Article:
An Afghan police spokesman says multiple explosions targeting a school and another educational testing center in Kabul have injured at least seven children
KABUL, Afghanstan — Explosions targeting educational centers injured at least seven children in Afghanistan’s capital of Kabul on Tuesday in a mostly Shiite neighborhood, police said.
The blasts, which occurred in rapid succession, hurt several children and more casualties were feared, according to Kabul police spokesman Khalid Zadran and the city’s Emergency Hospital.
The explosions occurred inside the Abdul Rahim Shaheed High School in the Dasht-e-Barchi neighborhood of Kabul and near a second education center several kilometers (miles) away.
Guards in the narrow street leading to the two-story high school said they saw 10 casualties. Inside the school, an Associated Press video journalist saw walls splattered with blood, burned notebooks and children’s shoes.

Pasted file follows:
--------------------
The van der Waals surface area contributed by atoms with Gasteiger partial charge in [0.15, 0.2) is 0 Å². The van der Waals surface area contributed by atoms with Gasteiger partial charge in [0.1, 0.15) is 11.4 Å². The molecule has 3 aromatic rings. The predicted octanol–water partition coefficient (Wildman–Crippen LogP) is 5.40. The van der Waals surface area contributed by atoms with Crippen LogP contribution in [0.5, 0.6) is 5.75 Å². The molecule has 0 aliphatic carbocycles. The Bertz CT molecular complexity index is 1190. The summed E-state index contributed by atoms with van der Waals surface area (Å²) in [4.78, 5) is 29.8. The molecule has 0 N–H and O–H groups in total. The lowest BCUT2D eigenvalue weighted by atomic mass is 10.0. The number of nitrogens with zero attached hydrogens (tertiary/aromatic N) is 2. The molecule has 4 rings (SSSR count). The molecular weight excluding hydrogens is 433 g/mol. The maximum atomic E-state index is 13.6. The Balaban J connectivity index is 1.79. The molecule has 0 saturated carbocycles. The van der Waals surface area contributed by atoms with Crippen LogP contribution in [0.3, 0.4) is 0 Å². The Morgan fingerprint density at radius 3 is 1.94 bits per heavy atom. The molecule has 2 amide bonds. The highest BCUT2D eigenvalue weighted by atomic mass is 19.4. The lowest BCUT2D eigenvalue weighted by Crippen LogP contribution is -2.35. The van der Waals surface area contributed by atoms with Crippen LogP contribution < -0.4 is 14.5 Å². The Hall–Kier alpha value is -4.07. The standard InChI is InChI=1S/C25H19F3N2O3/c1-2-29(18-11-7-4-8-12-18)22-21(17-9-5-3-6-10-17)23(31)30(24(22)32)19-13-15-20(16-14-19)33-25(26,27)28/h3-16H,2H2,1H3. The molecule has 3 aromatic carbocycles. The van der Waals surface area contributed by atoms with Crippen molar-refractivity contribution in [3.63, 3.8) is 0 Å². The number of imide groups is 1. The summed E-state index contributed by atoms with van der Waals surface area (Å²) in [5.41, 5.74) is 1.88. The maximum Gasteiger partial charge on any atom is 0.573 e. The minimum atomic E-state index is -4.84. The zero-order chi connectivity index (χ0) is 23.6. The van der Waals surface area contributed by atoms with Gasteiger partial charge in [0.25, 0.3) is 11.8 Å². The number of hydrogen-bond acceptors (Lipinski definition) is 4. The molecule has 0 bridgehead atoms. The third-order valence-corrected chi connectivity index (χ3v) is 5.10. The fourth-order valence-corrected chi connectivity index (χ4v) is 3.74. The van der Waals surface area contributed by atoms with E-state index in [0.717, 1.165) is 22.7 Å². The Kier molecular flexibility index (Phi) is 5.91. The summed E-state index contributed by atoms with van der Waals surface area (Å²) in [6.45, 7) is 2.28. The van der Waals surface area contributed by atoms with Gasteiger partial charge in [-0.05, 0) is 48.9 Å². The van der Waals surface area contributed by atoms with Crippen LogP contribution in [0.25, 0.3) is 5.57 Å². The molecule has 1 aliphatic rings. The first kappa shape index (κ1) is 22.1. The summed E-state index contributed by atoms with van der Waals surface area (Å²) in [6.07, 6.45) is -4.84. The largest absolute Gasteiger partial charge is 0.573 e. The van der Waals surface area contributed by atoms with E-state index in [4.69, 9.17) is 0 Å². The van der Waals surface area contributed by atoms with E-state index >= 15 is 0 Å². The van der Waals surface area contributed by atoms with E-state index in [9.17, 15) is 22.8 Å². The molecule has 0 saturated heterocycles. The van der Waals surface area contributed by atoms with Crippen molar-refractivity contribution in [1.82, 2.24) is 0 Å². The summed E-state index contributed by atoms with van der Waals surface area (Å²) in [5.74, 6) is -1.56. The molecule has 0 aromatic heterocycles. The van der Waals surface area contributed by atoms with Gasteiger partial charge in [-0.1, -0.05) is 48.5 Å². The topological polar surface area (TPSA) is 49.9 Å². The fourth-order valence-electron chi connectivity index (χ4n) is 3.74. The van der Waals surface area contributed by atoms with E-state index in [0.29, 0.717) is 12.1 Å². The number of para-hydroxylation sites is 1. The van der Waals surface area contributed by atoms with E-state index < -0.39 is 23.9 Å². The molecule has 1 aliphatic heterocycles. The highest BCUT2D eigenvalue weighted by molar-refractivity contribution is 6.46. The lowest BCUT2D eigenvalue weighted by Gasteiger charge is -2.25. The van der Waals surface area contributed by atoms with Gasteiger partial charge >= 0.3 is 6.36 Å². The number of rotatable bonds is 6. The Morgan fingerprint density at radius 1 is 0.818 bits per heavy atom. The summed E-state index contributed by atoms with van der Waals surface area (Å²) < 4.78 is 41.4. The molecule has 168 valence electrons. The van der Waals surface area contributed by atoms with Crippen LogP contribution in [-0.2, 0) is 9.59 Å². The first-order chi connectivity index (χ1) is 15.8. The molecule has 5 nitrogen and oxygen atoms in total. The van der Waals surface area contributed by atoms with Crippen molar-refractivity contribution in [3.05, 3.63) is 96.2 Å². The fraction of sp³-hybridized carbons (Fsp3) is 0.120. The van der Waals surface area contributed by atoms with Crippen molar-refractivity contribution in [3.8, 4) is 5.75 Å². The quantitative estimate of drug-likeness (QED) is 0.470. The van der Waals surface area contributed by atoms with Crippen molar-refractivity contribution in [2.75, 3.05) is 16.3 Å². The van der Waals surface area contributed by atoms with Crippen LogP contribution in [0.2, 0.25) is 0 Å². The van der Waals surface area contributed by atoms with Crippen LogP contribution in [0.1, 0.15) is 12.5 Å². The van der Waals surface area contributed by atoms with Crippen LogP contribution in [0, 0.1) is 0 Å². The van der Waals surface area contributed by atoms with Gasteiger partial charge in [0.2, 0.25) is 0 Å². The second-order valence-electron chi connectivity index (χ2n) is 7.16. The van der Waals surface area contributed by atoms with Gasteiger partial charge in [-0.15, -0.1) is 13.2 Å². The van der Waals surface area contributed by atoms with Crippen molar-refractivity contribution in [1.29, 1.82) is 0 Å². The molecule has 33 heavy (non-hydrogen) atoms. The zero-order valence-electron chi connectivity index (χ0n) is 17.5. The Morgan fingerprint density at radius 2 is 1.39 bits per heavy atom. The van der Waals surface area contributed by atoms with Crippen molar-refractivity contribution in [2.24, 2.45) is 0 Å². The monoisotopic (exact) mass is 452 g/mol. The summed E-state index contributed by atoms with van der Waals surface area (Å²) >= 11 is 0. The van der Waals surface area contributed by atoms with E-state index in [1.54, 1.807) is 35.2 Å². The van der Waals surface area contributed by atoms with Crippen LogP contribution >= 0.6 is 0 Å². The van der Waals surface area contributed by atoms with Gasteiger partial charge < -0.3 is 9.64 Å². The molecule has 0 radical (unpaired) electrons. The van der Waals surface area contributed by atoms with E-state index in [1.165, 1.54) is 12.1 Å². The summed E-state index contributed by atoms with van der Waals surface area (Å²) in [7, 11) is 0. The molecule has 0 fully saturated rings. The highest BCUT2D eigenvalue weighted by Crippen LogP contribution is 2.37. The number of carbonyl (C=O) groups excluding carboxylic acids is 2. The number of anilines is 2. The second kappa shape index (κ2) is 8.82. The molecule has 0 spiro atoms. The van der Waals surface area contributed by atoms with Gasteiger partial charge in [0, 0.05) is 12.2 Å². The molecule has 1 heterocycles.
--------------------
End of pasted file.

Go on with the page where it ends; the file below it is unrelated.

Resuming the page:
The AP spoke to several private guards in the area but they refused to give their names, fearing repercussions from the Taliban security force cordening off the area.
It appeared a suicide bomber blew himself up inside the sprawling compound, which can house up to 1,000 students, witnesses said. It wasn’t immediately clear how many children were in the school at the time of the explosion.
The school is teaching students only until the sixth grade after Afghanistan’s hardline Taliban rulers went back on a promise to allow all girls to attend school.
No one has immediately claimed responsibility. The area has been targeted in the past by Afghanistan’s deadly Islamic State affiliate, which reviles Shiite Muslims as heretics.
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